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July 24, 1984

OLIVER DeGRAY VANDERBILT, individually, and OLIVER DeGRAY VANDERBILT, individually and as trustee, MADELON V. PECK, CHARLES S. PECK, ANNE P. McNICHOLAS and JOHN C. BAITY, as trustee, partners, trading as VANDERBILT & COMPANY, derivatively on behalf of GEOTHERMAL RESOURCES INTERNATIONAL, INC. AND C. CLAY NOAH (Intervenor)

The opinion of the court was delivered by: BECHTLE


 This is a derivative suit on behalf of Geothermal Resources International, Inc. ("GRI"). Upon remand by the Third Circuit Court of Appeals the court has reexamined whether plaintiffs Oliver DeGray Vanderbilt, Vanderbilt & Company, and C. Clay Noah are fair and adequate representatives of the shareholder class. The court has also considered defendants' contention that Vanderbilt failed to make a good faith demand for remedial action upon GRI's board as required by Fed.R.Civ.P. 23.1. For the reasons set forth below, the court finds that named plaintiffs have met the fair and adequate representation requirement, and that Vanderbilt was excused from making a demand upon GRI's board of directors.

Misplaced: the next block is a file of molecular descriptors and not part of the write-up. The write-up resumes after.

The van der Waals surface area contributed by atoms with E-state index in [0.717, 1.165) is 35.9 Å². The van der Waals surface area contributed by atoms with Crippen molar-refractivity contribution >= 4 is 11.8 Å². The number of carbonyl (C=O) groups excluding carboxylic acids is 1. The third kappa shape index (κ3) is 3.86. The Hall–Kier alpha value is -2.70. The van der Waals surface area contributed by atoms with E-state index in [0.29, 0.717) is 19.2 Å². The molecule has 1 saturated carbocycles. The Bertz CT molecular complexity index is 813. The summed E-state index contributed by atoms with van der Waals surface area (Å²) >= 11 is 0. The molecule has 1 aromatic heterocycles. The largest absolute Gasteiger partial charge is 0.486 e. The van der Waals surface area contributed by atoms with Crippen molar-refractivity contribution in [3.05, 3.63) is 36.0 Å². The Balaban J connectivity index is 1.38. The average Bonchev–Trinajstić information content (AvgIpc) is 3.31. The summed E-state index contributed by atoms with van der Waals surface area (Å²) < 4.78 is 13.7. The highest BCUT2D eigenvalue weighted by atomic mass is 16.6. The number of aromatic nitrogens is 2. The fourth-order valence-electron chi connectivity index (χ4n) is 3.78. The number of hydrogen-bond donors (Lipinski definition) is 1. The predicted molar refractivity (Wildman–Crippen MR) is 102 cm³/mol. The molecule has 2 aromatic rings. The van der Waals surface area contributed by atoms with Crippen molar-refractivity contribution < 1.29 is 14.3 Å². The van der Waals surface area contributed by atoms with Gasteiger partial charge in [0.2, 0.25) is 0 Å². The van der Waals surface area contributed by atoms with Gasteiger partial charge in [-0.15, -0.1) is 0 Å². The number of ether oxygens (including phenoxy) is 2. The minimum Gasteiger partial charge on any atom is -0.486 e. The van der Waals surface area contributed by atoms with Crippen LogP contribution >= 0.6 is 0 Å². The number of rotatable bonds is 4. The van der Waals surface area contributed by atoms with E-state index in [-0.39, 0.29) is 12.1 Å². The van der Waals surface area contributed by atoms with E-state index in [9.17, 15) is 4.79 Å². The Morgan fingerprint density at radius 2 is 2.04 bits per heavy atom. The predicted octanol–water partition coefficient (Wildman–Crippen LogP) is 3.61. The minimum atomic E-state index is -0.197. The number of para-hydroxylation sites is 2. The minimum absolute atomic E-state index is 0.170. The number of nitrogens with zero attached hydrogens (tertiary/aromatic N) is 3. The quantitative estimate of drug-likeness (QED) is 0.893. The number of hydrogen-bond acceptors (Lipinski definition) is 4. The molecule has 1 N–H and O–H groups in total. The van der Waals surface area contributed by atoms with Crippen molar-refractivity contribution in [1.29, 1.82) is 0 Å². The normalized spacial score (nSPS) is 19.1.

Adequacy as a Class Representative

 The facts underlying this action have been previously set out and will not be repeated here. See Vanderbilt v. Geo-Energy, Ltd., 725 F.2d 204 (3d Cir. 1983). In determining plaintiff Vanderbilt's adequacy as a representative the critical issue is whether Vanderbilt has interests antagonistic to those of the class. Two overlapping factual questions lurk in the record which are arguably relevant to the court's analysis. First, prior to instituting this suit, Vanderbilt purportedly made an unsuccessful attempt to have defendant Geo-Energy Limited purchase Vanderbilt's GRI stock at a substantial premium. Second, Vanderbilt had allegedly threatened to curtail certain aircraft leasing arrangements with GRI, and as a result GRI sued Vanderbilt in state court to prevent any termination from occurring. Defendants argue that these circumstances, in addition to Vanderbilt's demonstrated hostility toward defendants, render him an inadequate representative of the shareholder class. Upon reconsideration, the court cannot agree.